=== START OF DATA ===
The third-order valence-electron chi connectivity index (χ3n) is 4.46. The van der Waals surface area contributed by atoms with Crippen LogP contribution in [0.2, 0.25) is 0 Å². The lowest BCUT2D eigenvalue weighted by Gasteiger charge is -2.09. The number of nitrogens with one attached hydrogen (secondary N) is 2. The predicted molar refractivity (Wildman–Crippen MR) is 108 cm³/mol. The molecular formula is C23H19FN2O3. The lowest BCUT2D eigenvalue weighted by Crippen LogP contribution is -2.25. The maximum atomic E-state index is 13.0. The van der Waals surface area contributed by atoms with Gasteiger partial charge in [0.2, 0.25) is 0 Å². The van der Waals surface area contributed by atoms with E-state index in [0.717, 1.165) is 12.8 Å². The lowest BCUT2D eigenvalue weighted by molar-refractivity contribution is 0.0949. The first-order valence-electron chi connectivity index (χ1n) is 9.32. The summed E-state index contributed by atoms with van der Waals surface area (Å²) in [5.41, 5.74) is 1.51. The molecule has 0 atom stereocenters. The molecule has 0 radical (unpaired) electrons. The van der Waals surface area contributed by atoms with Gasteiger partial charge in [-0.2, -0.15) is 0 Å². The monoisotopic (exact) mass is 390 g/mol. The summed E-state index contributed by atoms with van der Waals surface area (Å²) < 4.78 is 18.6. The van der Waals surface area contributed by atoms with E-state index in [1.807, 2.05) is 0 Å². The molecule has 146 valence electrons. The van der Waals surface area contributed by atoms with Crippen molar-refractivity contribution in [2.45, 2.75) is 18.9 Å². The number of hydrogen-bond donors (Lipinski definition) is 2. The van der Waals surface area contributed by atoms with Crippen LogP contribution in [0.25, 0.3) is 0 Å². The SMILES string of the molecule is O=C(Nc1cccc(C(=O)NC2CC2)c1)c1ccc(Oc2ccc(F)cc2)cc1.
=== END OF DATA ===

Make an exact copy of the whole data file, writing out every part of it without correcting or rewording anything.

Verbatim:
The third-order valence-electron chi connectivity index (χ3n) is 4.46. The van der Waals surface area contributed by atoms with Crippen LogP contribution in [0.2, 0.25) is 0 Å². The lowest BCUT2D eigenvalue weighted by Gasteiger charge is -2.09. The number of nitrogens with one attached hydrogen (secondary N) is 2. The predicted molar refractivity (Wildman–Crippen MR) is 108 cm³/mol. The molecular formula is C23H19FN2O3. The lowest BCUT2D eigenvalue weighted by Crippen LogP contribution is -2.25. The maximum atomic E-state index is 13.0. The van der Waals surface area contributed by atoms with Gasteiger partial charge in [0.2, 0.25) is 0 Å². The van der Waals surface area contributed by atoms with E-state index in [0.717, 1.165) is 12.8 Å². The lowest BCUT2D eigenvalue weighted by molar-refractivity contribution is 0.0949. The first-order valence-electron chi connectivity index (χ1n) is 9.32. The summed E-state index contributed by atoms with van der Waals surface area (Å²) in [5.41, 5.74) is 1.51. The molecule has 0 atom stereocenters. The molecule has 0 radical (unpaired) electrons. The van der Waals surface area contributed by atoms with Gasteiger partial charge in [-0.2, -0.15) is 0 Å². The monoisotopic (exact) mass is 390 g/mol. The summed E-state index contributed by atoms with van der Waals surface area (Å²) < 4.78 is 18.6. The van der Waals surface area contributed by atoms with E-state index in [1.807, 2.05) is 0 Å². The molecule has 146 valence electrons. The van der Waals surface area contributed by atoms with Crippen molar-refractivity contribution in [2.45, 2.75) is 18.9 Å². The number of hydrogen-bond donors (Lipinski definition) is 2. The van der Waals surface area contributed by atoms with Crippen LogP contribution in [0.25, 0.3) is 0 Å². The SMILES string of the molecule is O=C(Nc1cccc(C(=O)NC2CC2)c1)c1ccc(Oc2ccc(F)cc2)cc1.